Monday, September 14, 2020

THE SHOPKEEPER'S WIDOW - Izzy James - One Free Book

Welcome, Izzy. Tell us how much of yourself you write into your characters.

I’m not sure I have an exact equation for that, but generally I would say that at least one of the principles I live by is a part of my characters.


What is the quirkiest thing you have ever done?

I am usually pretty staid, methodical, and frugal. A couple of years ago a friend of mine was selling her Mazda Miata convertible. After a 5 minute discussion with my husband, I decided to buy it. Since then I drive it as often as I can. Even a trip to the grocery store in the middle of winter for a couple of items will find me with the top down roaring down the twisty-turny country roads.


When did you first discover that you were a writer?

I can’t say with certainty how young I was when I first attempted a story. I do remember it was difficult and it caused me to think through what the necessary parts were to a coherent story. By junior high school I was getting chosen to read my stuff to the class and getting chosen to have my plays performed. It was then I began to understand that I just might be able to do this writing thing.


Tell us the range of the kinds of books you enjoy reading.

I LOVE to read. In fiction it ranges from literary fiction to cozy mysteries to romance. In non-fiction, I read about mathematical modeling to histories to diaries.


How do you keep your sanity in our run, run, run world?

I work 6 days and guard the seventh. Sometimes the day of the week changes, but I guard that seventh day. I take short vacations and stay-cations with my husband.


How do you choose your characters’ names?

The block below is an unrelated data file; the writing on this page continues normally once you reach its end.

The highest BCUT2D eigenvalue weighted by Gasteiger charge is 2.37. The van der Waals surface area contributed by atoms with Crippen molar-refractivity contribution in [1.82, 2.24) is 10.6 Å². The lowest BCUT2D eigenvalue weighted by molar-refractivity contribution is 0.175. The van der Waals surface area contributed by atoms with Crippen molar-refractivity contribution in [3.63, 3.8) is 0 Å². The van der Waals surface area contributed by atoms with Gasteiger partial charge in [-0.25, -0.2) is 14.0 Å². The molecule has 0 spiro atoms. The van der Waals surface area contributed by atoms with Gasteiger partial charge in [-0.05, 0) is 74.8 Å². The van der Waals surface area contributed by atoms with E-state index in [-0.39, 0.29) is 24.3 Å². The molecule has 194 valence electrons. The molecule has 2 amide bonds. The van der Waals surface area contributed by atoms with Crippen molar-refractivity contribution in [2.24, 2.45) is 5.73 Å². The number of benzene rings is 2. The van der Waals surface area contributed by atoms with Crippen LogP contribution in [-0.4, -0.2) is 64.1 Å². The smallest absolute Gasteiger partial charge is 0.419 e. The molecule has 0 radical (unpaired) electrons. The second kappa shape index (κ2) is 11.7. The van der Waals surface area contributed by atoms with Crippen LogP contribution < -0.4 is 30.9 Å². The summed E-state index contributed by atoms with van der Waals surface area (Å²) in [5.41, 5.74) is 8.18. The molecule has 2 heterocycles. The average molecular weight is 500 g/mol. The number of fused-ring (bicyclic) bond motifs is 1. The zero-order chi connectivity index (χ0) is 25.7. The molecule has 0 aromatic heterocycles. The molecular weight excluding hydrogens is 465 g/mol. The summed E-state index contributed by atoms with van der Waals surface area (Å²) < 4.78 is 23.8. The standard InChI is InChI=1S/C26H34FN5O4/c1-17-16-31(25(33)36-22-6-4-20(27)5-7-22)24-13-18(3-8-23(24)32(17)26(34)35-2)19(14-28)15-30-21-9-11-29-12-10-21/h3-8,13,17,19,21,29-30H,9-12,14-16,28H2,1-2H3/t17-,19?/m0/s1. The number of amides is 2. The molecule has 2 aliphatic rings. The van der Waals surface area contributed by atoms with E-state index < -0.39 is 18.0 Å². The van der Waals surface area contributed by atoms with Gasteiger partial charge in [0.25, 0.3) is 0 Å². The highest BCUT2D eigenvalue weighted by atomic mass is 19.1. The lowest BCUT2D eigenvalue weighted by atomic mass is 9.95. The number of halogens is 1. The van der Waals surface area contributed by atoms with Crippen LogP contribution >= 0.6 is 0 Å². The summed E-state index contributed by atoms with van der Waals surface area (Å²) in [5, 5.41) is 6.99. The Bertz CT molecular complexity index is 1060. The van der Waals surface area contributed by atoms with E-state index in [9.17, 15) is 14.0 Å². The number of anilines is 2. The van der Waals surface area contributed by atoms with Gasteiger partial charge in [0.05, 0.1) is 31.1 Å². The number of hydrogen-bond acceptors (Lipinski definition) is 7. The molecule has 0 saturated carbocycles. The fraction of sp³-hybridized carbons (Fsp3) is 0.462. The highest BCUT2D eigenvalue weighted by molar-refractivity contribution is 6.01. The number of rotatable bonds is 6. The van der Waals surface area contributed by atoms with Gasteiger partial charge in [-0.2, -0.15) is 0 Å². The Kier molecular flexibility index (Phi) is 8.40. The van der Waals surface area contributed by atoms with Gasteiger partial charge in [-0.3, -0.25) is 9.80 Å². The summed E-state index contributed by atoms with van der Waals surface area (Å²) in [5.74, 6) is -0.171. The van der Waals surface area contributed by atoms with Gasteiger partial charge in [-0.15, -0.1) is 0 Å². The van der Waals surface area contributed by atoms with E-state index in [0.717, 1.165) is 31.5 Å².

So this is a pretty funny question for me. I LOVE to look at names. I’m partial to old-timey ones, particularly Puritan names. For my historicals ,I look through old marriage registries for the time period, but that can get you into trouble too. When I first wrote The Shopkeeper’s Widow, I used an old marriage registry and found the name Xaney. It appeared twice in the e-book I used. Well, the name was so unusual that I got questioned about it in a contest, in fact I wasn’t allowed to continue and one of the reasons was they thought her name was too odd. So I went back to the book—it wasn’t there. In its place was Nancy. Apparently during the ebook conversion some weird mistake happened, and I didn’t know the difference! :-) So then I did another search and Xaney was renamed Delany. Given my ‘drothers though, I’d have stuck with Xaney.


What is the accomplishment that you are most proud of?

Honestly, this one is hard, I think it changes depending on the context. Right now, I am very proud that The Shopkeeper’s Widow was chosen for publication by The Pelican Book Group’s White Rose imprint. The people at Pelican are dedicated to the Lord first and to publishing wonderful Christian stories. I haven’t read a bad book published by them yet. To have The Shopkeeper’s Widow sitting in that group of wonderful books is just an honor.


If you were an animal, which one would you be, and why?

It’s between two: a dog because they are loyal, kind, loving, and they guard their families or an eagle that soars to the heavens. Too bad I couldn’t be a flying dog. That would be great!


Thanks for my first chuckle of the day. What is your favorite food?

Spinach cooked in olive oil with roasted garlic.


What is the problem with writing that was your greatest roadblock, and how did you overcome it?

Having enough time to plan what comes next and write the words. I had a talk with the people concerned and began to guard the time.


Tell us about the featured book.

The Shopkeeper’s Widow is a romance that tells the story of Delany Fleet and Field Archer. 


Please give us the first page of the book.

Circular Letter from the Earl of Dartmouth to the Governours of the Colonies

Whitehall, October 19, 1774